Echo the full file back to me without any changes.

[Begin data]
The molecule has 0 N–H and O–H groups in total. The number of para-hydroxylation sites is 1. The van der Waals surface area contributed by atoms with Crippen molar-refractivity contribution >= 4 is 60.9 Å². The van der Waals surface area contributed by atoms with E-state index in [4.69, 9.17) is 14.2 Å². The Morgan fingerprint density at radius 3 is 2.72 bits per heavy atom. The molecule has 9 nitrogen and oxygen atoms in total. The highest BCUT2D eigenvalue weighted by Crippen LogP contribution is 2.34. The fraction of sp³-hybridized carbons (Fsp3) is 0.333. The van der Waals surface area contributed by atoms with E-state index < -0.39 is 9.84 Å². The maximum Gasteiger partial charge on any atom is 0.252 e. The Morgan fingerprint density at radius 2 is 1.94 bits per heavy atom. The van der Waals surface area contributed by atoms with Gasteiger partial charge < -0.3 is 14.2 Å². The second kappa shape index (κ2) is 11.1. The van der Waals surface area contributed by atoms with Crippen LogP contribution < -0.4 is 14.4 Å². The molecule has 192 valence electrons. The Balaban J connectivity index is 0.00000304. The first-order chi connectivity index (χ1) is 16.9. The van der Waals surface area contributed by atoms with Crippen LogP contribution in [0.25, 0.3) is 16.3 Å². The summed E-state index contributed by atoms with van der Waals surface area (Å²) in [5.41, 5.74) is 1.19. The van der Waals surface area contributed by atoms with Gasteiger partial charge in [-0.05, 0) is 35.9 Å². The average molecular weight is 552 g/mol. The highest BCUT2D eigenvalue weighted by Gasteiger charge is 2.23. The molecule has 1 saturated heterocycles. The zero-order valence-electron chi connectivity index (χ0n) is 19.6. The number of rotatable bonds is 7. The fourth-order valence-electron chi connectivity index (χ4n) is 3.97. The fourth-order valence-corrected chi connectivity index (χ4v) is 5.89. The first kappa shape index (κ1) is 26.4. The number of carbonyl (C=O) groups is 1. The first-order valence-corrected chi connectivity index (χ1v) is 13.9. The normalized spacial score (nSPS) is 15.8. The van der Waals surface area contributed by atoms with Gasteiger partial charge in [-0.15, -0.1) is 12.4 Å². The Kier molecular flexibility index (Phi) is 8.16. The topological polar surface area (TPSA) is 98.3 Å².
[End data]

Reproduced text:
The molecule has 0 N–H and O–H groups in total. The number of para-hydroxylation sites is 1. The van der Waals surface area contributed by atoms with Crippen molar-refractivity contribution >= 4 is 60.9 Å². The van der Waals surface area contributed by atoms with E-state index in [4.69, 9.17) is 14.2 Å². The Morgan fingerprint density at radius 3 is 2.72 bits per heavy atom. The molecule has 9 nitrogen and oxygen atoms in total. The highest BCUT2D eigenvalue weighted by Crippen LogP contribution is 2.34. The fraction of sp³-hybridized carbons (Fsp3) is 0.333. The van der Waals surface area contributed by atoms with E-state index < -0.39 is 9.84 Å². The maximum Gasteiger partial charge on any atom is 0.252 e. The Morgan fingerprint density at radius 2 is 1.94 bits per heavy atom. The van der Waals surface area contributed by atoms with Gasteiger partial charge < -0.3 is 14.2 Å². The second kappa shape index (κ2) is 11.1. The van der Waals surface area contributed by atoms with Crippen LogP contribution < -0.4 is 14.4 Å². The molecule has 192 valence electrons. The Balaban J connectivity index is 0.00000304. The first-order chi connectivity index (χ1) is 16.9. The van der Waals surface area contributed by atoms with Crippen LogP contribution in [0.25, 0.3) is 16.3 Å². The summed E-state index contributed by atoms with van der Waals surface area (Å²) in [5.41, 5.74) is 1.19. The van der Waals surface area contributed by atoms with Gasteiger partial charge in [-0.05, 0) is 35.9 Å². The average molecular weight is 552 g/mol. The highest BCUT2D eigenvalue weighted by Gasteiger charge is 2.23. The molecule has 1 saturated heterocycles. The zero-order valence-electron chi connectivity index (χ0n) is 19.6. The number of rotatable bonds is 7. The fourth-order valence-electron chi connectivity index (χ4n) is 3.97. The fourth-order valence-corrected chi connectivity index (χ4v) is 5.89. The first kappa shape index (κ1) is 26.4. The number of carbonyl (C=O) groups is 1. The first-order valence-corrected chi connectivity index (χ1v) is 13.9. The normalized spacial score (nSPS) is 15.8. The van der Waals surface area contributed by atoms with Gasteiger partial charge in [-0.15, -0.1) is 12.4 Å². The Kier molecular flexibility index (Phi) is 8.16. The topological polar surface area (TPSA) is 98.3 Å².